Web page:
Cardinal meets surviving Siamese twin in Malta
posted on 26 October 2004
The Archbishop of Westminster, Cardinal Cormac Murphy-O'Connor, last week embraced 'Jodie', the conjoined twin who survived a dramatic operation in November 2000 to separate her from her sister 'Mary'. The operation caused the death of the weaker twin.
Doctors at the Manchester hospital where the six-week-old girls had been born argued that without the operation both twins would die. The twins' parents, Michaelangelo and Rina Attard, Catholics from the Maltese island of Gozo, opposed the operation, arguing that God's will should take its course. After the High Court found in the doctors' favour, the parents appealed.
The Appeal Court hearing centred on whether it was licit to undertake an operation to save the life of the stronger twin by ending the life of the weaker one. One of the three law lords who considered the case said they were being asked to decide, 'Do we save Jodie by murdering Mary?'
Cardinal Murphy-O'Connor made a submission to the Appeal Court in support of the parents with a series of arguments from the Catholic moral tradition. He said he believed the doctrines of double effect and lesser evil did not apply in the case of the twins. The submission was welcomed by the Law Lords.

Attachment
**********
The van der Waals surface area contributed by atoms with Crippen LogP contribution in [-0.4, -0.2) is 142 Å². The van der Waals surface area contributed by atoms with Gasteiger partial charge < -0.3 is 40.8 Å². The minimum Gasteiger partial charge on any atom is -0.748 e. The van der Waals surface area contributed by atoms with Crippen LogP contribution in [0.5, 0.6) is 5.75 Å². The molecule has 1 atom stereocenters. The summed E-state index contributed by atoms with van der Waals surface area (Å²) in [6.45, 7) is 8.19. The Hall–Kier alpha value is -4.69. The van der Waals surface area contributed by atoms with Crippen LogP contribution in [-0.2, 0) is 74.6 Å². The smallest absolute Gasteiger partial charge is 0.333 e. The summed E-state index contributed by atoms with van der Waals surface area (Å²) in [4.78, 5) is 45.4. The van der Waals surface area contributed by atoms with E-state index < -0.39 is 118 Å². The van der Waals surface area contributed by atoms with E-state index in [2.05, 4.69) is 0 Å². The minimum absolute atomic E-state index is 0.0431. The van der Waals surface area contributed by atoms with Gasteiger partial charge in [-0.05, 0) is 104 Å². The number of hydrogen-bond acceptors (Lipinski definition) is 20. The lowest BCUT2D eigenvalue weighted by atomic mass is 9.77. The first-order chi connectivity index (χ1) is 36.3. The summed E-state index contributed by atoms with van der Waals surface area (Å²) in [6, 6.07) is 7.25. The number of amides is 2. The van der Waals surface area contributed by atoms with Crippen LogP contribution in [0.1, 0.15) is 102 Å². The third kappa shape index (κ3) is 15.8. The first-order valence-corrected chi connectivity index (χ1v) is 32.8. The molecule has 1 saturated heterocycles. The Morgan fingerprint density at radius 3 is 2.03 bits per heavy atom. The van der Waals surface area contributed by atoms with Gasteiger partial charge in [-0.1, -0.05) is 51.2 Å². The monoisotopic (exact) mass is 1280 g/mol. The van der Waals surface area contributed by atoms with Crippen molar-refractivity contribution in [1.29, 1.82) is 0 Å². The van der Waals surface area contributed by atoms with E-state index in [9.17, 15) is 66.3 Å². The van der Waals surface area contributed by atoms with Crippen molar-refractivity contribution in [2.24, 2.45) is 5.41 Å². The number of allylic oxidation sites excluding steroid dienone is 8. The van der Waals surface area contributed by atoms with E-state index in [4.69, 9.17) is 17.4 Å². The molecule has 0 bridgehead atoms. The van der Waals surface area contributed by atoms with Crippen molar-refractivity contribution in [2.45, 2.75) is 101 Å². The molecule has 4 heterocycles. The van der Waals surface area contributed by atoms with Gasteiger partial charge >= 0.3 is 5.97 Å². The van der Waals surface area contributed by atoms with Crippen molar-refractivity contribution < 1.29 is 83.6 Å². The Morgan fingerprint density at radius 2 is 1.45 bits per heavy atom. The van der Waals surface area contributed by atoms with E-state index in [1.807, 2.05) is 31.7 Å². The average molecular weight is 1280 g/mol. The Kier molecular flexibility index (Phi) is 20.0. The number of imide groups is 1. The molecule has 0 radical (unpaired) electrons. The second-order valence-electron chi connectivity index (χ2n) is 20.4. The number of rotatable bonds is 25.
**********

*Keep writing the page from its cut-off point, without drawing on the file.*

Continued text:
The Cardinal asked to meet the Attards on his arrival in Gozo, where he was attending the final day of the International Convention of Priests. The meeting took place on Friday last week at the holy shrine of Ta'Pinu, where an open-air Mass was held. After Mass the Cardinal met the Attards in the sacristy, where he embraced four-year-old Gracie - named 'Jodie' during the court cases - and conversed with her parents. The Cardinal later said he had wanted to meet them because they had suffered enormously at the time.
The Cardinal this week said he stood by the arguments he had made at the time. He said he felt the instinct of the mother had been ignored in the debates over the rights and wrongs of the operation. The purpose of his submission had not been to stop the operation but in order to clarify the moral arguments involved, he added.
'I'm glad the subject was debated in such thoroughness', he said this week. 'There was a strong ethical case on both sides, and I am glad that the court took into consideration arguments from the Catholic moral tradition.'